For tax years beginning in 2006 and 2007, IRA distributions (up to $100,000) made directly by the trustee to a charity generally are excluded from income if the taxpayer is at least age 70 1/2.� The distribution must be made directly by the IRA trustee to the charitable organization.� No double benefit is allowed. The amount excluded from income is not allowed as a charitable deduction on Schedule A.
Increase of AMT Exemption and Expansion of Personal Credits
The Tax Increase Prevention and Reconciliation Act of 2006 increases the AMT exemption amount to $62,550 married and $42,500 for unmarried individuals (instead of dropping to $45,000 and $33,750).
Kiddie Tax Applies to Children Under Age 18
In 2006, a child under 18 is subject to tax on unearned income over $1,700 at his or her parent's highest marginal rate.� In previous years, a child was subject to the "kiddie tax" if he or she was under age 14.
Domestic Production Activity Rules
Effective for years beginning after May 17, 2006, for purposes of the 50% W-2 wage limit on domestic production gross receipts, taxpayers may only include amounts that are properly allocable to domestic production gross receipts, and the special limit on wages as allocated to partners or shareholders of pass-through entities is repealed.
New reporting Requirements for Tax-Exempt Interest
Under the Tax Increase Prevention and Reconciliation Act information reporting is required for interest paid on tax-exempt bonds after December 31, 2005. Two new boxes, box 8 for tax-exempt interest and box 9 for private activity bond interest have been added to Form 1099-INT.
Gift Tax Exclusion
The annual gift tax exclusion for 2006 is $12,000 per donee, an increase from $11,000 in 2005.
Tax Credit for Energy Efficient Improvements to Existing Homes
Although the Energy Tax Act was passed in 2005, many of its provisions began to take effect in 2006.� A taxpayer may claim a lifetime nonrefundable credit of up to $500 for making qualifying energy saving improvements to his or her existing main home.�� Improvements such as insulation, exterior doors and windows, and certain water heaters, air conditioners, etc. that meet specific energy efficiency standards qualify.� Also, certain solar power and photovoltaic equipment receives a higher credit.
Alternative Motor Vehicle Credit
The Energy Tax Act provides a new alternative motor vehicle credit consisting of the sum of four new tax credits for the purchase of alternative power vehicles:� 1) qualified fuel cell, 2) advanced lean burn technology 3) hybrid motor and 4) alternative fuel motor vehicle credit.� The alternative motor vehicle credit is allowed to the vehicle owner in the year placed into service, including the lessor of a vehicle subject to a lease.� This new credit replaces the deduction for clean-fuel vehicles which is no longer available.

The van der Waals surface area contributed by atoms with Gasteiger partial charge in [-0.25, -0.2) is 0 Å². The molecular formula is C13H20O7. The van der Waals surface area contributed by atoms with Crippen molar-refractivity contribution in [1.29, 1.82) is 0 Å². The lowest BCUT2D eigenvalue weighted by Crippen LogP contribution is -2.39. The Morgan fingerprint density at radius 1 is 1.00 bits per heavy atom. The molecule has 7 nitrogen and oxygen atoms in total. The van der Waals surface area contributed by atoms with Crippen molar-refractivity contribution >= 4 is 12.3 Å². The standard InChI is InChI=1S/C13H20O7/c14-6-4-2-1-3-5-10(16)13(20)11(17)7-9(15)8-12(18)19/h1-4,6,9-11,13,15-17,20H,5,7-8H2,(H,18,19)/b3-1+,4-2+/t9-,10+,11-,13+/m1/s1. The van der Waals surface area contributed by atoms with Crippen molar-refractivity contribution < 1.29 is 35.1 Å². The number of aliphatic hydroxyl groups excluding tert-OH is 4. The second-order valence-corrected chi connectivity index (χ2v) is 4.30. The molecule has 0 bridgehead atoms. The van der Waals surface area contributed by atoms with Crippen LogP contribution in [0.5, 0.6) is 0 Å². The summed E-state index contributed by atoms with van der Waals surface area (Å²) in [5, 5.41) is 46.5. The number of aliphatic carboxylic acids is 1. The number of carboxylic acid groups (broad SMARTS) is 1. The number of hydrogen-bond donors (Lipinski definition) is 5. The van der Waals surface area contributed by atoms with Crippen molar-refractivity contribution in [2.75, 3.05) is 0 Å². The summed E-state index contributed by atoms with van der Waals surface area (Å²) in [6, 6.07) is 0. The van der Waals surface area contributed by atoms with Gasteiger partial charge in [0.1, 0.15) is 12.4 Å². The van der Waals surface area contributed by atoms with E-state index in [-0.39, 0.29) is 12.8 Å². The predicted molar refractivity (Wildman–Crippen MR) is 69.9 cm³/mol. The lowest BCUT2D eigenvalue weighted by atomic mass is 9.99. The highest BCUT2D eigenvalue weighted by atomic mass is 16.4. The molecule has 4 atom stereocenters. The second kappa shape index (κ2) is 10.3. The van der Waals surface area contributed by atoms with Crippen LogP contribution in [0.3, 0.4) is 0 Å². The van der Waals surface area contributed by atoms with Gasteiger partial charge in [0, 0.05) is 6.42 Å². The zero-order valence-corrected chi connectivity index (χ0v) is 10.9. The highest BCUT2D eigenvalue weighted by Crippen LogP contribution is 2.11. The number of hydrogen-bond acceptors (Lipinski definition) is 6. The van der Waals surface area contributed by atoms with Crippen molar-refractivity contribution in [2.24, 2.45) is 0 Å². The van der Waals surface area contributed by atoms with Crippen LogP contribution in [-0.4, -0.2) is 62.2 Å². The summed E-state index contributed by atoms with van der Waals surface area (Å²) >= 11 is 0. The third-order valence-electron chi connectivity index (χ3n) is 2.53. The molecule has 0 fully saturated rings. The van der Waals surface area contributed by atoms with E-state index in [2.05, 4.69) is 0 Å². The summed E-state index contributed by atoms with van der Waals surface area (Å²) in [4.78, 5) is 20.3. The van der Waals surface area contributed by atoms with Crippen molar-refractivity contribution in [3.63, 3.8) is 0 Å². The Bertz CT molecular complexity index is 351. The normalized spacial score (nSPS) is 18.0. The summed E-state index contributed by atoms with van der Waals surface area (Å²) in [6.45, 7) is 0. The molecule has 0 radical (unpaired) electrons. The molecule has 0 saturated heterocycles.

Charitable Contributions - New Rules
In the case of a charitable contribution of money, regardless of amount, the donor must maintain a cancelled check, bank record or receipt from the donee organization showing the name, date of contribution, and dollar amount. This is effective for contributions made in tax years beginning after August 17, 2006.� Also, donations of food inventory which was formerly available only to C corporations is extended to all trades and businesses, effective for two years through 2007.�
Stricter Rules for Noncash Donations
Deductions for contributions of clothing and household items are prohibited unless the items are in good used condition or better.
Standard Mileage Rate
The standard business mileage rate per mile for 2006 is about the same as 2005.
The Maximum IRA contribution is $4,000 ($5,000 for taxpayers 50 years of age or older).� For taxpayers covered by a retirement plan, the IRA deduction may be taken if modified adjusted gross income is below $60,000 ($85,000 if married filing jointly).
Estimated Tax Payments
Estimated tax payments are not required if the taxpayer's total tax liability, reduced by any withheld tax, is less than $1,000.� For most taxpayers in 2006: If you owe more than $1,000, your required payment to avoid a penalty must be the lesser of (1) 90% of your 2006 tax, or (2) 100% of your 2005 tax.
Section 179 Depreciation Limit Increased to $105,000 & Includes Software
The Section 179 deduction was increased to $108,000 for 2006.� Off-the-shelf computer software placed in service in 2005 through 2007 now qualifies for Section 179 expensing.
Wage Base for Household Employees
For household employees paid less than $1,500, there is no federal requirement to report and pay taxes.
Capital Gains Tax & Qualified Dividend Tax Rates Remain Same
The long-term capital gains and qualified dividend tax rates remain at 15% for taxpayers with a marginal tax bracket above 15%.� Collectibles, including gold and silver bullion are still taxed at 28%.
Social Security Wages and Rates for 2006 & 2007
The maximum amount of wages subject to Social Security tax is $94,200 for $2006 and $97,500 for 2007.� The Social Security tax rate remains at 6.2%.� All wages are subject to Medicare tax of 1.45%.